But lately I’ve been wondering, since psychoanalysis taught us that humour is often a window to our unconscious, what are we really talking about when we talk about feelings online? Based on some very unscientific twitter, tumblr and instagram trolling I have learned that, most of the time, we are talking about 1 of 3 things:

  1. DRAKE.
    The king of pop-feelings. From his first mixtape, Drake was publicly mocked for talking about his feelings too much. However it was exactly this vulnerability (and his IDGAF attitude about it) that made him famous. Fans like to vicariously experience difficult emotions –  things like regret, nostalgia, loneliness, isolation – major themes in Drake’s music. It’s the same reason Kurt Cobain resonated with Gen X’ers. Or why I can’t stop playing that new Adele song even though I don’t like it. We struggle to express ourselves, to identify our emotions, and music helps us put words to what we don’t understand.
  2. CRUSHES.
    The majority of #feelings on the internet are unsuprisingly related to crushes, breakups and relationships. “Catching feelings” is an especially common turn of phrase. And sure it’s pretty cute. I like the idea that emotions are something that overtake you – unexpected and often unwanted. The thing I don’t love is the negative connotation of “catching feelings.” If we think of feelings as a contagion, it perpetuates the idea that our natural state is somehow “neutral” or without emotions. Which is not true and sets people up for unrealistic expectations of both love and life. The reality is, emotional stability is something you will always have to contend with.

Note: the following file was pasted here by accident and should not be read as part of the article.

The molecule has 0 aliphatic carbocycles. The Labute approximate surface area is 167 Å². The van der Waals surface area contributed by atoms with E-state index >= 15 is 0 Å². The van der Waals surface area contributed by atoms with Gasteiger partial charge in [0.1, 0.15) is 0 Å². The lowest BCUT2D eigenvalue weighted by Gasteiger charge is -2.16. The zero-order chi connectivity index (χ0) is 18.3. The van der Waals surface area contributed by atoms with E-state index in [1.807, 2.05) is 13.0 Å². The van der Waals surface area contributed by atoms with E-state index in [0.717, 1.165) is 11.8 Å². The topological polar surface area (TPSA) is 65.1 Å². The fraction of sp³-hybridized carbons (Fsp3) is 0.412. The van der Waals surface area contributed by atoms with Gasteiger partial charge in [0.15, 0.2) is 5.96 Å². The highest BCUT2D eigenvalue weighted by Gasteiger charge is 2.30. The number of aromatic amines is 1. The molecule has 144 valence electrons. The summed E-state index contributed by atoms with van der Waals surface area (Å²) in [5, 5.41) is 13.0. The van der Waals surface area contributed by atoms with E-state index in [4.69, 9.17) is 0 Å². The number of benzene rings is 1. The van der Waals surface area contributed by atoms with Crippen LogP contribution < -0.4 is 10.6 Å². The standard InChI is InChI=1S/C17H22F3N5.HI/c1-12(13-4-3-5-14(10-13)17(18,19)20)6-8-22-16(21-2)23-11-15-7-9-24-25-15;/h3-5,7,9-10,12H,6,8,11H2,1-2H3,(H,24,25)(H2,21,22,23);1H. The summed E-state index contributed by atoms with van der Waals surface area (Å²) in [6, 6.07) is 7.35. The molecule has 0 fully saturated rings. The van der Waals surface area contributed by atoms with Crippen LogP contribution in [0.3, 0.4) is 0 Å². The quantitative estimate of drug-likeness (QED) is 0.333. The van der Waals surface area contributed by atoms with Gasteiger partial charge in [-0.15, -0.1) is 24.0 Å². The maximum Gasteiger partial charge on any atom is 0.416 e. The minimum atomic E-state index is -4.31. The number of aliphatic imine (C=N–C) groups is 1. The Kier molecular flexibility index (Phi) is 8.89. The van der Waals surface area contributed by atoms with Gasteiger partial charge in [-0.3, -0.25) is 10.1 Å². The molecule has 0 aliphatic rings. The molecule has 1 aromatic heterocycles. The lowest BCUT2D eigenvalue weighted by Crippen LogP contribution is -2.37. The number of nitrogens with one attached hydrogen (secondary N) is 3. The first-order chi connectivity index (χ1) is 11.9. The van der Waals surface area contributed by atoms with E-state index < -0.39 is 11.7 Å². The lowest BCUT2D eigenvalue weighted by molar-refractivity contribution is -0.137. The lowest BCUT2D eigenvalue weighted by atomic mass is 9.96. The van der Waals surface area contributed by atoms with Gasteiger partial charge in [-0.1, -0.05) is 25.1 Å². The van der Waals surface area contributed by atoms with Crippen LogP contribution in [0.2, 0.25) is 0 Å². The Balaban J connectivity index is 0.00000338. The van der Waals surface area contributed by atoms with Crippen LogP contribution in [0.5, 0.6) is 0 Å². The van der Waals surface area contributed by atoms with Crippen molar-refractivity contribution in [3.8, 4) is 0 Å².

3. TEENAGERS.
    Obviously teenagers rule the internet in a myriad of ways because they are so much better at it than the rest of us, but nowhere is their reign more supreme than the public expression of irrational emotion. Twitter – the epicentre of anonymous feelings – is full of teens who unabashedly post about their latest dramas. It’s so embarassingly, beautifully earnest. No thirty-something is going to post 80 updates in a day about the guy who won’t text them back, but a teenager will! They are saying what everyone else wants to say, but won’t because we are adults with self-respect and boundaries. Do yourself a favour and search #teenfeelings. It’s like a livetweeted bildungsroman.